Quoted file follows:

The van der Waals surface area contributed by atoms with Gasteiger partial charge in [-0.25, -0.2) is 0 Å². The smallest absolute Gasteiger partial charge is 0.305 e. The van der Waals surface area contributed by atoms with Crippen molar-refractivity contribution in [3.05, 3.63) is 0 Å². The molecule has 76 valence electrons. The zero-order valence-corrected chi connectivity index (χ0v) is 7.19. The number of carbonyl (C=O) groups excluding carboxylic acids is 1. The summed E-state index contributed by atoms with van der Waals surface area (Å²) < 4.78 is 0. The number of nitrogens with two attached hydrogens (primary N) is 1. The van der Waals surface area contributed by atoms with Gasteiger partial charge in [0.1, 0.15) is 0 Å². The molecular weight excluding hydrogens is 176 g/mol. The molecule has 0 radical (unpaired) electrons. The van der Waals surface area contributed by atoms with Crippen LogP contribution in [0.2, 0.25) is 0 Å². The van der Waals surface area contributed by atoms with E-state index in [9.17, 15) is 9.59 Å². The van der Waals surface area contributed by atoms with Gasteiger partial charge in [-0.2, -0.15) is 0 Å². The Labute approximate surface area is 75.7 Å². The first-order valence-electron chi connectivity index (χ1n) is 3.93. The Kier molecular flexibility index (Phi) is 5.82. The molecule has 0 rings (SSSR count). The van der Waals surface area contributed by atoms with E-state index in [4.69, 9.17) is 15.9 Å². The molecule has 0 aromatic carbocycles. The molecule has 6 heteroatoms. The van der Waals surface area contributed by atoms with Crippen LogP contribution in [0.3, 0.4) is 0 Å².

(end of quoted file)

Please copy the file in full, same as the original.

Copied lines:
The van der Waals surface area contributed by atoms with Gasteiger partial charge in [-0.25, -0.2) is 0 Å². The smallest absolute Gasteiger partial charge is 0.305 e. The van der Waals surface area contributed by atoms with Crippen molar-refractivity contribution in [3.05, 3.63) is 0 Å². The molecule has 76 valence electrons. The zero-order valence-corrected chi connectivity index (χ0v) is 7.19. The number of carbonyl (C=O) groups excluding carboxylic acids is 1. The summed E-state index contributed by atoms with van der Waals surface area (Å²) < 4.78 is 0. The number of nitrogens with two attached hydrogens (primary N) is 1. The van der Waals surface area contributed by atoms with Gasteiger partial charge in [0.1, 0.15) is 0 Å². The molecular weight excluding hydrogens is 176 g/mol. The molecule has 0 radical (unpaired) electrons. The van der Waals surface area contributed by atoms with Crippen LogP contribution in [0.2, 0.25) is 0 Å². The van der Waals surface area contributed by atoms with E-state index in [9.17, 15) is 9.59 Å². The van der Waals surface area contributed by atoms with Gasteiger partial charge in [-0.2, -0.15) is 0 Å². The Labute approximate surface area is 75.7 Å². The first-order valence-electron chi connectivity index (χ1n) is 3.93. The Kier molecular flexibility index (Phi) is 5.82. The molecule has 0 rings (SSSR count). The van der Waals surface area contributed by atoms with E-state index in [4.69, 9.17) is 15.9 Å². The molecule has 0 aromatic carbocycles. The molecule has 6 heteroatoms. The van der Waals surface area contributed by atoms with Crippen LogP contribution in [0.3, 0.4) is 0 Å².